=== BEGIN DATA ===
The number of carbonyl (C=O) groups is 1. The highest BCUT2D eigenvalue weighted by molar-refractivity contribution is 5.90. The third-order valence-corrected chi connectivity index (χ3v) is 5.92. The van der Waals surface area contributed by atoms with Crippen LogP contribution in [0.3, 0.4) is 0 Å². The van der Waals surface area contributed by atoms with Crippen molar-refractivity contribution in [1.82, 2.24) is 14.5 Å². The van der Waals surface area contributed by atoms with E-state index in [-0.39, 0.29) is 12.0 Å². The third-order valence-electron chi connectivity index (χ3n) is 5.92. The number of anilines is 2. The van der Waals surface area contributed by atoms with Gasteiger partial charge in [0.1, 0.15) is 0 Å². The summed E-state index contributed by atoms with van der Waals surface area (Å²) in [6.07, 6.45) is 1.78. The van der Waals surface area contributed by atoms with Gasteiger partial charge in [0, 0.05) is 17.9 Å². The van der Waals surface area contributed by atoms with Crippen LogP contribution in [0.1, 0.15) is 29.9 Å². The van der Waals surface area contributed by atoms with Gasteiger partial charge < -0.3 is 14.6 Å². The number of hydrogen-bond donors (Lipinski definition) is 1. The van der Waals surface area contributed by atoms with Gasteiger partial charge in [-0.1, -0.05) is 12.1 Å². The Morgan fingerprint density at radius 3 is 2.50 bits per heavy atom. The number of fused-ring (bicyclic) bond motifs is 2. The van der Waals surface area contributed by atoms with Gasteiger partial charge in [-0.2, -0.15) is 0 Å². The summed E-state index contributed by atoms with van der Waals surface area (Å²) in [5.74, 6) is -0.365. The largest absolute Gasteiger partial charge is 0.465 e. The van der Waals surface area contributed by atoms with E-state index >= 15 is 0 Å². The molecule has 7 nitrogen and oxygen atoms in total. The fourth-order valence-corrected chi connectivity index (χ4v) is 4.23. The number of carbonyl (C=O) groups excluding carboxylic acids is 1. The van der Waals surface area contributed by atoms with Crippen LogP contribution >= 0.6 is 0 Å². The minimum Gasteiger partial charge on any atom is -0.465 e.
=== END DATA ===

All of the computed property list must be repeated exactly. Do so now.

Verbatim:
The number of carbonyl (C=O) groups is 1. The highest BCUT2D eigenvalue weighted by molar-refractivity contribution is 5.90. The third-order valence-corrected chi connectivity index (χ3v) is 5.92. The van der Waals surface area contributed by atoms with Crippen LogP contribution in [0.3, 0.4) is 0 Å². The van der Waals surface area contributed by atoms with Crippen molar-refractivity contribution in [1.82, 2.24) is 14.5 Å². The van der Waals surface area contributed by atoms with E-state index in [-0.39, 0.29) is 12.0 Å². The third-order valence-electron chi connectivity index (χ3n) is 5.92. The number of anilines is 2. The van der Waals surface area contributed by atoms with Gasteiger partial charge in [0.1, 0.15) is 0 Å². The summed E-state index contributed by atoms with van der Waals surface area (Å²) in [6.07, 6.45) is 1.78. The van der Waals surface area contributed by atoms with Gasteiger partial charge in [0, 0.05) is 17.9 Å². The van der Waals surface area contributed by atoms with Crippen LogP contribution in [0.1, 0.15) is 29.9 Å². The van der Waals surface area contributed by atoms with Gasteiger partial charge < -0.3 is 14.6 Å². The number of hydrogen-bond donors (Lipinski definition) is 1. The van der Waals surface area contributed by atoms with Gasteiger partial charge in [-0.1, -0.05) is 12.1 Å². The Morgan fingerprint density at radius 3 is 2.50 bits per heavy atom. The number of fused-ring (bicyclic) bond motifs is 2. The van der Waals surface area contributed by atoms with Gasteiger partial charge in [-0.2, -0.15) is 0 Å². The summed E-state index contributed by atoms with van der Waals surface area (Å²) in [5.74, 6) is -0.365. The largest absolute Gasteiger partial charge is 0.465 e. The van der Waals surface area contributed by atoms with E-state index >= 15 is 0 Å². The molecule has 7 nitrogen and oxygen atoms in total. The fourth-order valence-corrected chi connectivity index (χ4v) is 4.23. The number of carbonyl (C=O) groups excluding carboxylic acids is 1. The van der Waals surface area contributed by atoms with Crippen LogP contribution >= 0.6 is 0 Å². The minimum Gasteiger partial charge on any atom is -0.465 e.